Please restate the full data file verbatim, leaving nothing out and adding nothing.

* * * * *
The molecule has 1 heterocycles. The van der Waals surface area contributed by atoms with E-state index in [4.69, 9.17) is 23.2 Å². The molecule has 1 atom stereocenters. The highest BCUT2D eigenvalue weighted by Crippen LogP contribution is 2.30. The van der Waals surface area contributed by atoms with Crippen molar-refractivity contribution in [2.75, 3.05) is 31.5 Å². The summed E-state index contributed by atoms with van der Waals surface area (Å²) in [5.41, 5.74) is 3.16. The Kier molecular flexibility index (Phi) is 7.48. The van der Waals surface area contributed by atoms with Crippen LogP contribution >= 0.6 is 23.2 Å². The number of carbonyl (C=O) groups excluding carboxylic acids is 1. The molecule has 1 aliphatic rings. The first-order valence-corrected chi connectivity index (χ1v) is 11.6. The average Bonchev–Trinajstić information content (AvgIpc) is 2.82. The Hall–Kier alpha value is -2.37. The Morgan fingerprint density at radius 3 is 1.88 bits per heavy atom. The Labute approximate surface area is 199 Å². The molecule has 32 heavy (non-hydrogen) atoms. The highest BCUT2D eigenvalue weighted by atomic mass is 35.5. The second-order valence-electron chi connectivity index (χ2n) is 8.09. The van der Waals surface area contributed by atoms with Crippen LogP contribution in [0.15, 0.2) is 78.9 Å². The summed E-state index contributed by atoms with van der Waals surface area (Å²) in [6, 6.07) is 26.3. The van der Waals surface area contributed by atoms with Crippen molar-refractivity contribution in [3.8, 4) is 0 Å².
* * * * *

The molecule has 1 heterocycles. The van der Waals surface area contributed by atoms with E-state index in [4.69, 9.17) is 23.2 Å². The molecule has 1 atom stereocenters. The highest BCUT2D eigenvalue weighted by Crippen LogP contribution is 2.30. The van der Waals surface area contributed by atoms with Crippen molar-refractivity contribution in [2.75, 3.05) is 31.5 Å². The summed E-state index contributed by atoms with van der Waals surface area (Å²) in [5.41, 5.74) is 3.16. The Kier molecular flexibility index (Phi) is 7.48. The van der Waals surface area contributed by atoms with Crippen LogP contribution >= 0.6 is 23.2 Å². The number of carbonyl (C=O) groups excluding carboxylic acids is 1. The molecule has 1 aliphatic rings. The first-order valence-corrected chi connectivity index (χ1v) is 11.6. The average Bonchev–Trinajstić information content (AvgIpc) is 2.82. The Hall–Kier alpha value is -2.37. The Morgan fingerprint density at radius 3 is 1.88 bits per heavy atom. The Labute approximate surface area is 199 Å². The molecule has 32 heavy (non-hydrogen) atoms. The highest BCUT2D eigenvalue weighted by atomic mass is 35.5. The second-order valence-electron chi connectivity index (χ2n) is 8.09. The van der Waals surface area contributed by atoms with Crippen LogP contribution in [0.15, 0.2) is 78.9 Å². The summed E-state index contributed by atoms with van der Waals surface area (Å²) in [6, 6.07) is 26.3. The van der Waals surface area contributed by atoms with Crippen molar-refractivity contribution in [3.8, 4) is 0 Å².